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New ISO standard gauges nano-toxicity risks

By Rory Harrington and Katie Bird , 31-Jan-2011
Last updated the 31-Jan-2011 at 16:44 GMT

New guidelines from the International Organisation for Standardization (ISO) have been published in a bid to help key industry players assess the possible risks presented by the burgeoning growth of nano-based products.

The Swiss body said the speedy growth of nanotechnology in the food, cosmetics, IT and medical sectors has led to increasing concern from researchers, manufacturers, regulators and consumers over their potential impact on the environment and on workers exposed to them.

In the cosmetics industry nano particles are used in many sun care products, as the smaller particle size can help increase the protection afforded by UV filters, as well as in anti-aging products and delivery systems.

Inhalation toxicity

While huge potential gains are driving burgeoning investment, the technology itself is relatively new and scientists still have much to learn. The ISO said its new standard is designed further that understanding and in particular help support inhalation toxicity testing of nanoparticles.

“With the rapid expansion of nanotechnology applications comes a growing risk of exposure to potentially toxic substances, especially for workers in nanotechnology-based industries,” said Dr Peter Hatto, chair of the standard committee.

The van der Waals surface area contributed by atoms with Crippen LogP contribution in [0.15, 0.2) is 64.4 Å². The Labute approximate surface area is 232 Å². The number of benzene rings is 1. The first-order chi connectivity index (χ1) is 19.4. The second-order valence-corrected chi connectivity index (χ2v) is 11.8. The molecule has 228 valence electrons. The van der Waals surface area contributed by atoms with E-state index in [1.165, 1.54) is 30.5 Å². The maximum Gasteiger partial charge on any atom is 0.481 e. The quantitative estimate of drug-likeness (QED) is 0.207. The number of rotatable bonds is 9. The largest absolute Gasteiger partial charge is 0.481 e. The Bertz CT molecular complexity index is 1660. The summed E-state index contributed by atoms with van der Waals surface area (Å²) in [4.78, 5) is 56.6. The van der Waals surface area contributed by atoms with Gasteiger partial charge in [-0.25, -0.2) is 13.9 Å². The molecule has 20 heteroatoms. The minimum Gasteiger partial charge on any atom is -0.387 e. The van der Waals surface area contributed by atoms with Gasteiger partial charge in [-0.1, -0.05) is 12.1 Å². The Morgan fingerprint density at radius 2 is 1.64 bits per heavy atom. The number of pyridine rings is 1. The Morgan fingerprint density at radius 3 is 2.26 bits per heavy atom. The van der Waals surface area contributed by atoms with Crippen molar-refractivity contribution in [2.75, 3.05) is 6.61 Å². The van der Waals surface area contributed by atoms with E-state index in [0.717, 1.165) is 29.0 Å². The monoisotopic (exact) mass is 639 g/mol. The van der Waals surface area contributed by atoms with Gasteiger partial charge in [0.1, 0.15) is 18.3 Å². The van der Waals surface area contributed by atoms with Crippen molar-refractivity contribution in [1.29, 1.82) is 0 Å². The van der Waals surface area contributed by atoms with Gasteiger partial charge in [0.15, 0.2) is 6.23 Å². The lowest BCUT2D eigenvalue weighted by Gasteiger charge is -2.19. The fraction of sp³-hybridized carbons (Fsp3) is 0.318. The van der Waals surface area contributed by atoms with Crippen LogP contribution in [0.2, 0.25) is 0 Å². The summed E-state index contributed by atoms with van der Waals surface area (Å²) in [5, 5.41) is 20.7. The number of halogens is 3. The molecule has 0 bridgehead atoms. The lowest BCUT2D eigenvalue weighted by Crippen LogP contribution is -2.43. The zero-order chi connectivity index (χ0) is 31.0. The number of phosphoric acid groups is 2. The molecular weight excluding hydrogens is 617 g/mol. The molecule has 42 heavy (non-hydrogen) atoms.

“Moreover, if airborne nanoparticles were liberated from products, the general public could also be affected. Ensuring the safety of these particles is therefore paramount for the well-being of workers and consumers,” he added.

The new standard, ISO 10808:2010, Nanotechnologies – Characterization of nanoparticles in inhalation exposure chambers for inhalation toxicity testing - helps ensure that the results of analysis used to establish inhalation toxicity of airborne nanoparticles are reliable and harmonized worldwide.

Non-traditional methods

Dr Hatto added that to test inhalation toxicity it had been necessary to monitor concentration, size and size-distribution of nanoscale particles in an inhalation chamber.

“Traditional methods used in other areas are considered insufficient for testing nanoparticles since parameters specific to them like particle surface area or number, might be crucial determinants of toxicity,” he said. “ISO 10808 takes into account the particular characteristics and potential risks of nanoparticles, and is thus an important asset to the industry.”

The techniques used include differential mobility analysing system (DMAS), for determining particle number, size, size-distribution, surface area and estimated mass dose, as well as morphological examination using transmission electron microscopy (TEM) or scanning electron microscopy (SEM) equipped with an energy dispersive X-ray analyser (EDXA) for chemical composition.

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